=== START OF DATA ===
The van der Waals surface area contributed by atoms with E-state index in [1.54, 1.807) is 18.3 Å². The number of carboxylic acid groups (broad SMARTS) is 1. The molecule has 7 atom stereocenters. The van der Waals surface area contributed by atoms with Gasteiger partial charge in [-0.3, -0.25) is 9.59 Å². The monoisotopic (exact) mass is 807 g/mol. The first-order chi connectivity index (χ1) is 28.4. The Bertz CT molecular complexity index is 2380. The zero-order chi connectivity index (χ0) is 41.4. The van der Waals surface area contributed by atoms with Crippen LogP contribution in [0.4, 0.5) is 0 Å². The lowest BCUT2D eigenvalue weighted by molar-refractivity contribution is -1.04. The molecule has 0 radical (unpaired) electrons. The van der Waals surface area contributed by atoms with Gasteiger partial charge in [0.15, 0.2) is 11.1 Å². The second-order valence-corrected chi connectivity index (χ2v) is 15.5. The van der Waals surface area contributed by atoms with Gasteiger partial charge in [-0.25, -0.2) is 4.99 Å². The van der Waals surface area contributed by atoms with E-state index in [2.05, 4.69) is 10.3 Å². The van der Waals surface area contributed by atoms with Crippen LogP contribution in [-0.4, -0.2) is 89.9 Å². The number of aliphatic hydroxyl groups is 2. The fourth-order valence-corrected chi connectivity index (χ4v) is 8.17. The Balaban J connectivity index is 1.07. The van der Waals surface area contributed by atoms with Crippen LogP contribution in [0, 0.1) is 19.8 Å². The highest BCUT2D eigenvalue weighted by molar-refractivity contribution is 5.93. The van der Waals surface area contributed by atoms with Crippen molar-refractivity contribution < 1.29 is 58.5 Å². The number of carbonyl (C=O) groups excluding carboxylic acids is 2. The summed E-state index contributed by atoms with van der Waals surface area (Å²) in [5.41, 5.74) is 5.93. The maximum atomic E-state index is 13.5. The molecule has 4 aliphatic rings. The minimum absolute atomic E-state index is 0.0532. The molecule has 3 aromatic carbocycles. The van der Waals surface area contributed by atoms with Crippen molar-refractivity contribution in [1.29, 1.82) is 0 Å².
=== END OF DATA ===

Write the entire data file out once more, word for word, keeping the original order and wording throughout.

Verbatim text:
The van der Waals surface area contributed by atoms with E-state index in [1.54, 1.807) is 18.3 Å². The number of carboxylic acid groups (broad SMARTS) is 1. The molecule has 7 atom stereocenters. The van der Waals surface area contributed by atoms with Gasteiger partial charge in [-0.3, -0.25) is 9.59 Å². The monoisotopic (exact) mass is 807 g/mol. The first-order chi connectivity index (χ1) is 28.4. The Bertz CT molecular complexity index is 2380. The zero-order chi connectivity index (χ0) is 41.4. The van der Waals surface area contributed by atoms with Crippen LogP contribution in [0.4, 0.5) is 0 Å². The lowest BCUT2D eigenvalue weighted by molar-refractivity contribution is -1.04. The molecule has 0 radical (unpaired) electrons. The van der Waals surface area contributed by atoms with Gasteiger partial charge in [0.15, 0.2) is 11.1 Å². The second-order valence-corrected chi connectivity index (χ2v) is 15.5. The van der Waals surface area contributed by atoms with Gasteiger partial charge in [-0.25, -0.2) is 4.99 Å². The van der Waals surface area contributed by atoms with E-state index in [2.05, 4.69) is 10.3 Å². The van der Waals surface area contributed by atoms with Crippen LogP contribution in [-0.4, -0.2) is 89.9 Å². The number of aliphatic hydroxyl groups is 2. The fourth-order valence-corrected chi connectivity index (χ4v) is 8.17. The Balaban J connectivity index is 1.07. The van der Waals surface area contributed by atoms with Crippen LogP contribution in [0, 0.1) is 19.8 Å². The highest BCUT2D eigenvalue weighted by molar-refractivity contribution is 5.93. The van der Waals surface area contributed by atoms with Crippen molar-refractivity contribution < 1.29 is 58.5 Å². The number of carbonyl (C=O) groups excluding carboxylic acids is 2. The summed E-state index contributed by atoms with van der Waals surface area (Å²) in [5.41, 5.74) is 5.93. The maximum atomic E-state index is 13.5. The molecule has 4 aliphatic rings. The minimum absolute atomic E-state index is 0.0532. The molecule has 3 aromatic carbocycles. The van der Waals surface area contributed by atoms with Crippen molar-refractivity contribution in [1.29, 1.82) is 0 Å².